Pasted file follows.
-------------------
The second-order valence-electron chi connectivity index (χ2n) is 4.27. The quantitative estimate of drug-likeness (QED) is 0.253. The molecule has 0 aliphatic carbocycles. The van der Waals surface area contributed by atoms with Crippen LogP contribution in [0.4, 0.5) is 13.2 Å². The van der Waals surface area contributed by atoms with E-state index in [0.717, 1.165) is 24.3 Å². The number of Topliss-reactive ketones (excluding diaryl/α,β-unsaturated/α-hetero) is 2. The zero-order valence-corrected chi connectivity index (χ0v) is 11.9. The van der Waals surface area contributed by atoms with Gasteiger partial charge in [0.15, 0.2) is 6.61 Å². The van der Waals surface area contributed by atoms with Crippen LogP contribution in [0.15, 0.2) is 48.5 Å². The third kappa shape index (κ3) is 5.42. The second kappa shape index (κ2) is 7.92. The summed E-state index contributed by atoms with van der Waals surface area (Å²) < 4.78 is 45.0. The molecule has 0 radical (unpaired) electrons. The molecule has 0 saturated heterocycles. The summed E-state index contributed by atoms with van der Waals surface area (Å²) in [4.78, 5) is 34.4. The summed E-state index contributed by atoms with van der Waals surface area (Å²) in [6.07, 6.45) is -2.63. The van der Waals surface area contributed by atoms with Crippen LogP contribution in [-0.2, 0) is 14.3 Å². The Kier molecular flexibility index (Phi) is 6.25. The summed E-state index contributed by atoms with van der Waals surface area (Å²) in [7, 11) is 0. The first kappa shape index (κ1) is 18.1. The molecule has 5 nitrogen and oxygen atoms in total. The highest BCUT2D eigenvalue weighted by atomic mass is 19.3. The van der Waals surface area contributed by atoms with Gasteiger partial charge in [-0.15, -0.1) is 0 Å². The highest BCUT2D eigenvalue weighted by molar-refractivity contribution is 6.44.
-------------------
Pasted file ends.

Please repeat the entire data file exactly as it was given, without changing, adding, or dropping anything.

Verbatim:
The second-order valence-electron chi connectivity index (χ2n) is 4.27. The quantitative estimate of drug-likeness (QED) is 0.253. The molecule has 0 aliphatic carbocycles. The van der Waals surface area contributed by atoms with Crippen LogP contribution in [0.4, 0.5) is 13.2 Å². The van der Waals surface area contributed by atoms with E-state index in [0.717, 1.165) is 24.3 Å². The number of Topliss-reactive ketones (excluding diaryl/α,β-unsaturated/α-hetero) is 2. The zero-order valence-corrected chi connectivity index (χ0v) is 11.9. The van der Waals surface area contributed by atoms with Gasteiger partial charge in [0.15, 0.2) is 6.61 Å². The van der Waals surface area contributed by atoms with Crippen LogP contribution in [0.15, 0.2) is 48.5 Å². The third kappa shape index (κ3) is 5.42. The second kappa shape index (κ2) is 7.92. The summed E-state index contributed by atoms with van der Waals surface area (Å²) < 4.78 is 45.0. The molecule has 0 radical (unpaired) electrons. The molecule has 0 saturated heterocycles. The summed E-state index contributed by atoms with van der Waals surface area (Å²) in [4.78, 5) is 34.4. The summed E-state index contributed by atoms with van der Waals surface area (Å²) in [6.07, 6.45) is -2.63. The van der Waals surface area contributed by atoms with Crippen LogP contribution in [-0.2, 0) is 14.3 Å². The Kier molecular flexibility index (Phi) is 6.25. The summed E-state index contributed by atoms with van der Waals surface area (Å²) in [7, 11) is 0. The first kappa shape index (κ1) is 18.1. The molecule has 5 nitrogen and oxygen atoms in total. The highest BCUT2D eigenvalue weighted by atomic mass is 19.3. The van der Waals surface area contributed by atoms with Gasteiger partial charge in [-0.15, -0.1) is 0 Å². The highest BCUT2D eigenvalue weighted by molar-refractivity contribution is 6.44.